It appears that Coscia’s statement was drafted either inartfully or over-cautiously, depending on which lawyer you ask. Still, the implication is there and he said, in other words, that the potential exists for a serious interruption during the next five years, and Amtrak’s best maintenance efforts might not be enough to prevent it.
The significance of Coscia’s statement, though convoluted, is nonetheless startling. As recently as Aug. 23, 2019, the latest application to the FTA for a New Starts grant amounting to $6.3 billion under Section 5309 listed February 2029 as the date for the start of revenue service for the proposed new tunnels and March 2032 as the date for restoring the existing North River Tunnels to service after repairs are completed. So, rounding by one month, Amtrak and Gateway officials expect that it will take nine years to build new tunnels and three more years to repair the existing ones, even under their most-hopeful scenario.
Now, Coscia has acknowledged, in effect, that Amtrak and the riding public can no longer count on the tunnels lasting for nine more years. They could fail within five years, which would trigger the specific catastrophe that the Gateway Program was designed to prevent, and which it is being promoted as the sole means of preventing, despite the fact that alternate plans exist and have been reported here and disclosed to some New Jersey legislators and to Gateway officials themselves.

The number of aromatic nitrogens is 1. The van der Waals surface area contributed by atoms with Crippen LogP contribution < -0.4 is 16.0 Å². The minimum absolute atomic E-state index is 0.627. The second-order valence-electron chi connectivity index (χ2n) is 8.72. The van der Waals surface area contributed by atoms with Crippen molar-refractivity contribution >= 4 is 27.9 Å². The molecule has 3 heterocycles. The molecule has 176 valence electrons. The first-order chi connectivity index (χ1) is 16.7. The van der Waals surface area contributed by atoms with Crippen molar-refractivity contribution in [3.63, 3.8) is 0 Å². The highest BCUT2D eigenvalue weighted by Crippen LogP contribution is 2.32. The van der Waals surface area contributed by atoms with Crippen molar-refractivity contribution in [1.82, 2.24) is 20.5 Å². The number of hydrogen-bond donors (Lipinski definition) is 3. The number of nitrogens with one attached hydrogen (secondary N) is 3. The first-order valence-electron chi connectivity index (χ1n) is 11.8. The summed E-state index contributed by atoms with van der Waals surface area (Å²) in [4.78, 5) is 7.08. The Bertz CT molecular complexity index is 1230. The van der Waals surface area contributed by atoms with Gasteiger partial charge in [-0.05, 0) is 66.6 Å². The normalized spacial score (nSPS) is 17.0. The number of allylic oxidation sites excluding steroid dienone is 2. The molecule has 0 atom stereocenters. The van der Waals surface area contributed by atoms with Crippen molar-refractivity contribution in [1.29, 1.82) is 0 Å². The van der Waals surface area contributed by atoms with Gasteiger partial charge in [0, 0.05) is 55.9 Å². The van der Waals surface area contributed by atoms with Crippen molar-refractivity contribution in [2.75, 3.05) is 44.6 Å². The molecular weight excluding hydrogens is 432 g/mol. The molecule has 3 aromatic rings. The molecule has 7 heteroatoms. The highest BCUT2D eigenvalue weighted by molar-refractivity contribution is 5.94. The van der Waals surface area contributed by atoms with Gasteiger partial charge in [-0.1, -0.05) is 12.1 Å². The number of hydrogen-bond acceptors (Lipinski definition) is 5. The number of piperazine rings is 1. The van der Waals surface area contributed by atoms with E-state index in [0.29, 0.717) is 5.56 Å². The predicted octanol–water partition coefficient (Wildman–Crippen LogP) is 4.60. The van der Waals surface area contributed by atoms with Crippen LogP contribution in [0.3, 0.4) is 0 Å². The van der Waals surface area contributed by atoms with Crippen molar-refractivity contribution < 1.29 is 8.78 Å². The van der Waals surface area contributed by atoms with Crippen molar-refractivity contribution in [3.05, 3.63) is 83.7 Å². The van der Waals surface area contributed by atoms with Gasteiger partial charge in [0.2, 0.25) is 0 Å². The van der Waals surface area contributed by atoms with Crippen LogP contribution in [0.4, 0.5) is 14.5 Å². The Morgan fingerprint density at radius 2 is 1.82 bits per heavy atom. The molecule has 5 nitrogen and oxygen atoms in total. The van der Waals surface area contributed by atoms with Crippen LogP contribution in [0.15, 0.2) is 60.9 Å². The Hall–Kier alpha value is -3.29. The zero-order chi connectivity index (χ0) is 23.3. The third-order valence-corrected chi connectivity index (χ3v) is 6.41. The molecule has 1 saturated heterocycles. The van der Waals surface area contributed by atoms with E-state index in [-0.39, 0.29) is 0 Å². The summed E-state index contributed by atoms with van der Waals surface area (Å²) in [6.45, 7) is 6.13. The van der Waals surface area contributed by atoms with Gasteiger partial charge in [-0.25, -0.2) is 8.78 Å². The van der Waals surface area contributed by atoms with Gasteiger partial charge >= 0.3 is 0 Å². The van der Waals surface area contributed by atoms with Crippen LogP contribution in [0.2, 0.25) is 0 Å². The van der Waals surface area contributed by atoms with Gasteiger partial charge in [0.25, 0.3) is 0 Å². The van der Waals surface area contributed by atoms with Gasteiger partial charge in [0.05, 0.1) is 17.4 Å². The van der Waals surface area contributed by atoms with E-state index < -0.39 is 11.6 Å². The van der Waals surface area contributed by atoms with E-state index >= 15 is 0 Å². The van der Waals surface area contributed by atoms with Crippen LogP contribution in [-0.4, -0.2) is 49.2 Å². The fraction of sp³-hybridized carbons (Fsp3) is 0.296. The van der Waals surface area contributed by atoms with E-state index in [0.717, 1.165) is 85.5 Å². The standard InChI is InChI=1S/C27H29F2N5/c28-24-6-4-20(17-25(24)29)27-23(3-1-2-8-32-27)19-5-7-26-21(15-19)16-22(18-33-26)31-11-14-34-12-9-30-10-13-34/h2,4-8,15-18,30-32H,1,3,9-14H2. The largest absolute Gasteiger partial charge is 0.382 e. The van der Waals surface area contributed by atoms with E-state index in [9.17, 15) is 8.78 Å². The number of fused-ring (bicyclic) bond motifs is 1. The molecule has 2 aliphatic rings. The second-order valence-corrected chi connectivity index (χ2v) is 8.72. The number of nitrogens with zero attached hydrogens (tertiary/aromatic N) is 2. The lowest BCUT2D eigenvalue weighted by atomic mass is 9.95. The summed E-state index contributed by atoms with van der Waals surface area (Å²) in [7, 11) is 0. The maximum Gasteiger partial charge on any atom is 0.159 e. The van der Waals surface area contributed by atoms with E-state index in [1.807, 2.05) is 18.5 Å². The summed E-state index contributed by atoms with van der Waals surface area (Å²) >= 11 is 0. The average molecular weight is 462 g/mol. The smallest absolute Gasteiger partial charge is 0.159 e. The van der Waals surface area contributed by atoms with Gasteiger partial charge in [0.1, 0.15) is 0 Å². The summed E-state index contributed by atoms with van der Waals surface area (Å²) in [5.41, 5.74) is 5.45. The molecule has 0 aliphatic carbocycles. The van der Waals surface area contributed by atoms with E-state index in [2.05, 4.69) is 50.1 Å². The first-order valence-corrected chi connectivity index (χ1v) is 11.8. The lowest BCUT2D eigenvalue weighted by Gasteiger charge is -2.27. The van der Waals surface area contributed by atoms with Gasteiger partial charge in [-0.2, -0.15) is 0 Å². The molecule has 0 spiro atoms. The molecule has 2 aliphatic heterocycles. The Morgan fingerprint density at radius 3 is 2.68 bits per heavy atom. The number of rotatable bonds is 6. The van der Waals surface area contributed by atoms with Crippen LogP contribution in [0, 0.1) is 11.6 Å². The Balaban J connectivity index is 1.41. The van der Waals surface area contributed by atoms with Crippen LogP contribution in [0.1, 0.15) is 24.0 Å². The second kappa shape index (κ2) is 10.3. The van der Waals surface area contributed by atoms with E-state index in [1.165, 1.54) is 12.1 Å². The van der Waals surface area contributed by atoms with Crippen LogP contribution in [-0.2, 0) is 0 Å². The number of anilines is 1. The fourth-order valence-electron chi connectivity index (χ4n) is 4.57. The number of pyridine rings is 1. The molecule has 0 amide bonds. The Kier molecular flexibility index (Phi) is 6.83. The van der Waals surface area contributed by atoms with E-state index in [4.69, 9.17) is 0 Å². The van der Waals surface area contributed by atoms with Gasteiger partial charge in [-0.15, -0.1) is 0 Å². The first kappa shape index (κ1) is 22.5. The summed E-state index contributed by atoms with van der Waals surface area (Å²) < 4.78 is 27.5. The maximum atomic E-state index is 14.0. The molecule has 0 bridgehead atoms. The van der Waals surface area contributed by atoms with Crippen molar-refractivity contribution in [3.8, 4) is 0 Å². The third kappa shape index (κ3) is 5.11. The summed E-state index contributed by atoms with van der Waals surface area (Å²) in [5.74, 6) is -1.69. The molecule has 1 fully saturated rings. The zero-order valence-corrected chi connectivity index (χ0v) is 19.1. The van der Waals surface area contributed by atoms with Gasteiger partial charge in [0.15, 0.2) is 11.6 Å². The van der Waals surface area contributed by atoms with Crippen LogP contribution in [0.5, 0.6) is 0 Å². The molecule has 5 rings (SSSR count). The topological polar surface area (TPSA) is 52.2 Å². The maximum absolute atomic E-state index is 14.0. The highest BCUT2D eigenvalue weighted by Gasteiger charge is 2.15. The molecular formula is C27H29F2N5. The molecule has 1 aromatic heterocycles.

Coscia is an attorney practicing in the fields of corporate, finance and real estate law with a New Jersey firm, and is admitted to practice in New Jersey and New York. He has received many awards in those fields, and is well-known in local business and political circles. As Chair of the Amtrak Board and Vice Chair of the Gateway Board, he is in a position to know what is happening concerning those enterprises, and to speak authoritatively about them. In that regard, his “scientific, technical or other specialized knowledge” about Amtrak and Gateway would probably qualify him as an “expert” under Rule 702 of the New Jersey Rules of Evidence. So, while Coscia’s statement last April is not necessarily a warning of imminent doom, it remains a credible statement that he cannot be sure that the existing tunnels will last long enough to remain in service until new ones are completed. It is important to the public interest to have reliable transit, so we note that, if Coscia cannot be sure that the existing tunnels will last long enough, neither can the region’s transit riders or anybody else.